• The Word

    A Supergroup Returns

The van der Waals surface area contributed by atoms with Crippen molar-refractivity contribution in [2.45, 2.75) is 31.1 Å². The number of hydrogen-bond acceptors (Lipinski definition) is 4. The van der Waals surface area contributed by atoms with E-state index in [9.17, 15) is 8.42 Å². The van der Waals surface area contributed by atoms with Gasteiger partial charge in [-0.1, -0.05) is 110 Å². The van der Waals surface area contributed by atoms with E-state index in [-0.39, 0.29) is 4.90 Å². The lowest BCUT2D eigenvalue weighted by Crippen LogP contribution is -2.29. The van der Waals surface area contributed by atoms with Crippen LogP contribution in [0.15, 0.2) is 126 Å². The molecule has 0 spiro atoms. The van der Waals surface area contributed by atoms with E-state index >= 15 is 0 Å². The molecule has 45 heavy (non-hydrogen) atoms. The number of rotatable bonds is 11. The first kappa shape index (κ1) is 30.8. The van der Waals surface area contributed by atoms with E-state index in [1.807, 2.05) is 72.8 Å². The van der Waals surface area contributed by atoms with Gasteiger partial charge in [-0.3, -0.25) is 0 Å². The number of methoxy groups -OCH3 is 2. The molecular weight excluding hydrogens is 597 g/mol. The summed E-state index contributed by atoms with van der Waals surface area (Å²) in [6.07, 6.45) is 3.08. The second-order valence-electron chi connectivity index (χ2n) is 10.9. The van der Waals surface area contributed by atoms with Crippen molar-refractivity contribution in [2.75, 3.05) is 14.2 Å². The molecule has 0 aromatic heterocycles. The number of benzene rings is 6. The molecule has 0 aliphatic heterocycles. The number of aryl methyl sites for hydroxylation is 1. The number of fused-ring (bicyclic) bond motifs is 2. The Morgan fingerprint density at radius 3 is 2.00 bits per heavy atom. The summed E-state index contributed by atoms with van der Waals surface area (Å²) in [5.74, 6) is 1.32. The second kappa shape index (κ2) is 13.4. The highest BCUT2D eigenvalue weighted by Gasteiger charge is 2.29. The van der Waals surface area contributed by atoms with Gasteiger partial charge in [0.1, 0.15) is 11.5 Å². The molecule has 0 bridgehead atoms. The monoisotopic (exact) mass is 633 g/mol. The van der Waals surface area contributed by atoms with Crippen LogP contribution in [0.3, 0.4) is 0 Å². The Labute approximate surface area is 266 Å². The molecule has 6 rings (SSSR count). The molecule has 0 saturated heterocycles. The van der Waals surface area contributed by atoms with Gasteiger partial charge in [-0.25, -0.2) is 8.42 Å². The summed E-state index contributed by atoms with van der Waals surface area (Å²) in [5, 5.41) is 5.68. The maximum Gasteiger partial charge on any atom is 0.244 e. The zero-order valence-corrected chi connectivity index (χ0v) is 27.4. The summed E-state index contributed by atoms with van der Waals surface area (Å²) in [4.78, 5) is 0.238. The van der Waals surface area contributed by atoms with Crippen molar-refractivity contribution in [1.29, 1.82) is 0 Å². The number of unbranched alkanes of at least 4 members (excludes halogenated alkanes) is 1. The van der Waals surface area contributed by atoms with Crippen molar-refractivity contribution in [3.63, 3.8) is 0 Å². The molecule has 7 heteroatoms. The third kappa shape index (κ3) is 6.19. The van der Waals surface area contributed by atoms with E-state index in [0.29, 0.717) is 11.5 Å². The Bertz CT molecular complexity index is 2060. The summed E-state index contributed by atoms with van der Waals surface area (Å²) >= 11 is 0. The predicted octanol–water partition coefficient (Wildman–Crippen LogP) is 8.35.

Although the members of the Word certainly aren’t newbies, their improvisational gospel-blues instrumentals on Soul Food are the group’s first recordings since 2001. The band is made up of a heavyweight team of seasoned musicians: keyboardist John Medeski, pedal steel master Robert Randolph, and North Mississippi Allstars Luther and Cody Dickinson and Chris Chew. “We play tunes and hymns, but we are at our best when we are following the music and each other,” Luther Dickinson says. “We love going out on a limb and breaking it.” Soul Food is an intoxicating, glory-filled ride, much of it recorded on a whim right after a fantastic meal of soul food cooked by an aunt of Boo Mitchell’s, the manager and co-owner of the legendary Royal Studios in Memphis. “I have never had a meal with as much hooting and hollering and goings-on,” Dickinson says. “The food was so delicious and the stories were so funny. As soon as we were done, Robert said, ‘Let’s go, let’s record. We have to play after that meal!’